Reading Response: Week Two: 3-2 2-3

I’ve always been a Tufte fan, and what fascinates me the most about his work is his explanations and suggestions/revisions for theoretical apparatus (often classic) in an extremely practical way, and his examples of pictures and descriptions are always nested in each other perfectly, or as I call it: “purposefully visual”. Good visuals have a strong sense of structural hierarchy but still give the viewers some freedom to float around the layout.

I like to look at all types of information existing as have three dimensions, or as nature, thus all mediums of visualizing or reorganizing the information are modifications of possibilities of the three dimensions of the original. Once I have a relative base of the thing, I can tell what the modification does to the original version of the information.

There are fewer levels of ” being functional” than “being visually pleasant”, since the latter is more subjective, thus deciding whether one piece of visualized information is functional or not is much easier than describing how appealing it looks and what kind of emotional messages the designer is trying to convey along with the apparatus and the content.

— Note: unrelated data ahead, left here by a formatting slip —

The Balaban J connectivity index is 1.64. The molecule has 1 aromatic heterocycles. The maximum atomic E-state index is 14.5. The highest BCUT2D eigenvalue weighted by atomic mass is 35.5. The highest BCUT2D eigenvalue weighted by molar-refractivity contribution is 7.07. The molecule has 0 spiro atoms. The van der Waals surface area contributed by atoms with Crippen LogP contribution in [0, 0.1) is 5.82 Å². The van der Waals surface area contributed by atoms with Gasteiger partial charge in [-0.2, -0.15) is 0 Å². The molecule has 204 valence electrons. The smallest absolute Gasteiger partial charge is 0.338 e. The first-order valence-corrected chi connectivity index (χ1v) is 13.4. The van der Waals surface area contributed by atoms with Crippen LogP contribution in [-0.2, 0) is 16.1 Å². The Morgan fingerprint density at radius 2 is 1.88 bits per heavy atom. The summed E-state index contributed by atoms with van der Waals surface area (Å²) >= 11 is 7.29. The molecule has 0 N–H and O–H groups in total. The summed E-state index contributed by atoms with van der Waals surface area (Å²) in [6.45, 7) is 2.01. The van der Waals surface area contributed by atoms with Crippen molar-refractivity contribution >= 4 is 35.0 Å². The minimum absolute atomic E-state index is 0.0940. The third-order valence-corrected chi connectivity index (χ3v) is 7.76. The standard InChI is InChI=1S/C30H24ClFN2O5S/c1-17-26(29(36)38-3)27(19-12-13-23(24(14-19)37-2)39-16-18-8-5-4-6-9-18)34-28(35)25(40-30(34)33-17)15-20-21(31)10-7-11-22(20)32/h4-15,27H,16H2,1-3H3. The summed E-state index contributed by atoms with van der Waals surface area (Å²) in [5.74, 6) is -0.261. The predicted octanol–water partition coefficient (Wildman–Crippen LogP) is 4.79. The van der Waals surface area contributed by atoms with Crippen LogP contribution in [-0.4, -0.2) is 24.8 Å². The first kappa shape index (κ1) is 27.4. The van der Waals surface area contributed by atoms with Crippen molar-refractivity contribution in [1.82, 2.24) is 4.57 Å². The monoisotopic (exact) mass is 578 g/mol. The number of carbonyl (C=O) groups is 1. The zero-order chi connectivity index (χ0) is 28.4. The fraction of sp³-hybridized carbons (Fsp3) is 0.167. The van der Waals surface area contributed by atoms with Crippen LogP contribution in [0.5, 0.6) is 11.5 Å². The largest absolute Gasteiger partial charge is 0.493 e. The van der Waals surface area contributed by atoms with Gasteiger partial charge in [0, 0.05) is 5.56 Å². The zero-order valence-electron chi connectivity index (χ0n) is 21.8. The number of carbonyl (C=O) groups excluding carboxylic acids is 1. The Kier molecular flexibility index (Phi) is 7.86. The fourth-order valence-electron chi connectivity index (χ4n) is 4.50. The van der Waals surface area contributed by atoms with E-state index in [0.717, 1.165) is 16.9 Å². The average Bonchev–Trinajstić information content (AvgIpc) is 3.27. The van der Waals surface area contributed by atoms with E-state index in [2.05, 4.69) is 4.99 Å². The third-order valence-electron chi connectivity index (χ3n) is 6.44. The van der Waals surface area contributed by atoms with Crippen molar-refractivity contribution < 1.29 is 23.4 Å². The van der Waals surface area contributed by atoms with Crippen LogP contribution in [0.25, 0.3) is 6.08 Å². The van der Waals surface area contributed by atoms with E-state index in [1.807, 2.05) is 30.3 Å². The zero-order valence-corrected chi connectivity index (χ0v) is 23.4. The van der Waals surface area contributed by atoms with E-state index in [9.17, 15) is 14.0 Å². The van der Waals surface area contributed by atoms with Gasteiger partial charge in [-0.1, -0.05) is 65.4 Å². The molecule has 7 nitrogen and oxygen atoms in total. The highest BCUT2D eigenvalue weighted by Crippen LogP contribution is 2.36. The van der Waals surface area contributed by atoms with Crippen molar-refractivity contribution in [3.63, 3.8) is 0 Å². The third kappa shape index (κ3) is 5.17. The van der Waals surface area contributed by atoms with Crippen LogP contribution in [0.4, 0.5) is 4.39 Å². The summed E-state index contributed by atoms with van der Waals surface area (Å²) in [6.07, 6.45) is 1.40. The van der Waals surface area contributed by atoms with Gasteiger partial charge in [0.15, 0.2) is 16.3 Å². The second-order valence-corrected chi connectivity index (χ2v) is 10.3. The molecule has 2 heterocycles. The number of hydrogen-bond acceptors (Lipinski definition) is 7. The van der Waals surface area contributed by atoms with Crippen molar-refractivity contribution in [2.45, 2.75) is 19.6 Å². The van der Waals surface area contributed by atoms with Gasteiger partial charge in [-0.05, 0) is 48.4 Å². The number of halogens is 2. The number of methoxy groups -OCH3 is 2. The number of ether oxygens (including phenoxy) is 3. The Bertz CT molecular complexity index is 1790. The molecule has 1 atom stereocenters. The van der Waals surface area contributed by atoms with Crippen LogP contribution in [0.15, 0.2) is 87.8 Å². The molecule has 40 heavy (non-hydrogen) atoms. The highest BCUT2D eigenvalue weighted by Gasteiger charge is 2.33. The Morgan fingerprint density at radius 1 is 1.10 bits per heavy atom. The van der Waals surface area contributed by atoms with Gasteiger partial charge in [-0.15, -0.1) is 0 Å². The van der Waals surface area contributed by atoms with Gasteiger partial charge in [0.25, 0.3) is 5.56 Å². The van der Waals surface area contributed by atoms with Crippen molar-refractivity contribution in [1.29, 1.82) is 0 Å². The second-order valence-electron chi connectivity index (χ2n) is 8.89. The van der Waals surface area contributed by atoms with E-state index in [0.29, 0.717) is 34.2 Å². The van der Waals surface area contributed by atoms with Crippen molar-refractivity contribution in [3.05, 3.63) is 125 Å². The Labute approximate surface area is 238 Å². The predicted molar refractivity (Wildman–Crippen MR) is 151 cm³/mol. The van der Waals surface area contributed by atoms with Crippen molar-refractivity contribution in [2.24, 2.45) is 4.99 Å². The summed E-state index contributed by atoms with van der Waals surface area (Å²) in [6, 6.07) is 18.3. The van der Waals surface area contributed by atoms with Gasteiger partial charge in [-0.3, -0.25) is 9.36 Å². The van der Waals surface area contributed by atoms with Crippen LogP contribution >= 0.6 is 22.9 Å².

In modern days, when visualizing data, or any other types of complex information structures in general, target audience is very often the FIRST thing we as designers are supposed to consider. Creative, new, or overly complex methods may not work well in a newspaper for general public. The process of making a visualization method be widely socially accepted takes a while if it is too outside the box or coming from nowhere, designs should be built based on certain types of roots, or as I call it: the moment when visual cliches may come in handy, as we have had plenty experiments regarding representation: composition, hierarchy, readability, and aesthetics .

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